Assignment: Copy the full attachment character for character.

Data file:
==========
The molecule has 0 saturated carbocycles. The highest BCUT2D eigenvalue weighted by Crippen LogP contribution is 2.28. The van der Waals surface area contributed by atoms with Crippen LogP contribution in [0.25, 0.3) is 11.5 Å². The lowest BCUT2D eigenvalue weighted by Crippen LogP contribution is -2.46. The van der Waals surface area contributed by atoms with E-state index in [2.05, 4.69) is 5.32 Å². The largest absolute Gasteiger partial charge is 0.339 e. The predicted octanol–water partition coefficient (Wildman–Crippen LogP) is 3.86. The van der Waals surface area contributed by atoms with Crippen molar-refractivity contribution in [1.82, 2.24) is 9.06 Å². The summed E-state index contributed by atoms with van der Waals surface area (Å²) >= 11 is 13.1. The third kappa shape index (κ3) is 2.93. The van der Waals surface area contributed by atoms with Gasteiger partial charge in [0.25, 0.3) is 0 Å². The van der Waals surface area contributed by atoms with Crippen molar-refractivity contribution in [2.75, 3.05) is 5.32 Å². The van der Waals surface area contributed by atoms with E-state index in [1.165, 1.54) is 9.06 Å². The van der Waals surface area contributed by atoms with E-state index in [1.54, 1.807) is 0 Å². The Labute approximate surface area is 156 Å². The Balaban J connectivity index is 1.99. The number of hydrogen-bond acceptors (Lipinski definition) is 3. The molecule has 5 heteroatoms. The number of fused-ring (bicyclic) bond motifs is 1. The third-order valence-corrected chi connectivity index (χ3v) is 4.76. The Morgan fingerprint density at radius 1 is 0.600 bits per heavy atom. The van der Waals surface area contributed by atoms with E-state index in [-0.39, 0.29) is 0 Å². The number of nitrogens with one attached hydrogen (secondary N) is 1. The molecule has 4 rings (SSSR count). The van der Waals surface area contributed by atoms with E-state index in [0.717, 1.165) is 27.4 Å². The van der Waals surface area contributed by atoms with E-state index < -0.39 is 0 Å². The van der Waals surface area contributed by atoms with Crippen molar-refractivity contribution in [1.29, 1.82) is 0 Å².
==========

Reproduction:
The molecule has 0 saturated carbocycles. The highest BCUT2D eigenvalue weighted by Crippen LogP contribution is 2.28. The van der Waals surface area contributed by atoms with Crippen LogP contribution in [0.25, 0.3) is 11.5 Å². The lowest BCUT2D eigenvalue weighted by Crippen LogP contribution is -2.46. The van der Waals surface area contributed by atoms with E-state index in [2.05, 4.69) is 5.32 Å². The largest absolute Gasteiger partial charge is 0.339 e. The predicted octanol–water partition coefficient (Wildman–Crippen LogP) is 3.86. The van der Waals surface area contributed by atoms with Crippen molar-refractivity contribution in [1.82, 2.24) is 9.06 Å². The summed E-state index contributed by atoms with van der Waals surface area (Å²) >= 11 is 13.1. The third kappa shape index (κ3) is 2.93. The van der Waals surface area contributed by atoms with Gasteiger partial charge in [0.25, 0.3) is 0 Å². The van der Waals surface area contributed by atoms with Crippen molar-refractivity contribution in [2.75, 3.05) is 5.32 Å². The van der Waals surface area contributed by atoms with E-state index in [1.165, 1.54) is 9.06 Å². The van der Waals surface area contributed by atoms with E-state index in [1.54, 1.807) is 0 Å². The Labute approximate surface area is 156 Å². The Balaban J connectivity index is 1.99. The number of hydrogen-bond acceptors (Lipinski definition) is 3. The molecule has 5 heteroatoms. The number of fused-ring (bicyclic) bond motifs is 1. The third-order valence-corrected chi connectivity index (χ3v) is 4.76. The Morgan fingerprint density at radius 1 is 0.600 bits per heavy atom. The van der Waals surface area contributed by atoms with E-state index in [-0.39, 0.29) is 0 Å². The number of nitrogens with one attached hydrogen (secondary N) is 1. The molecule has 4 rings (SSSR count). The van der Waals surface area contributed by atoms with E-state index in [0.717, 1.165) is 27.4 Å². The van der Waals surface area contributed by atoms with E-state index < -0.39 is 0 Å². The van der Waals surface area contributed by atoms with Crippen molar-refractivity contribution in [1.29, 1.82) is 0 Å².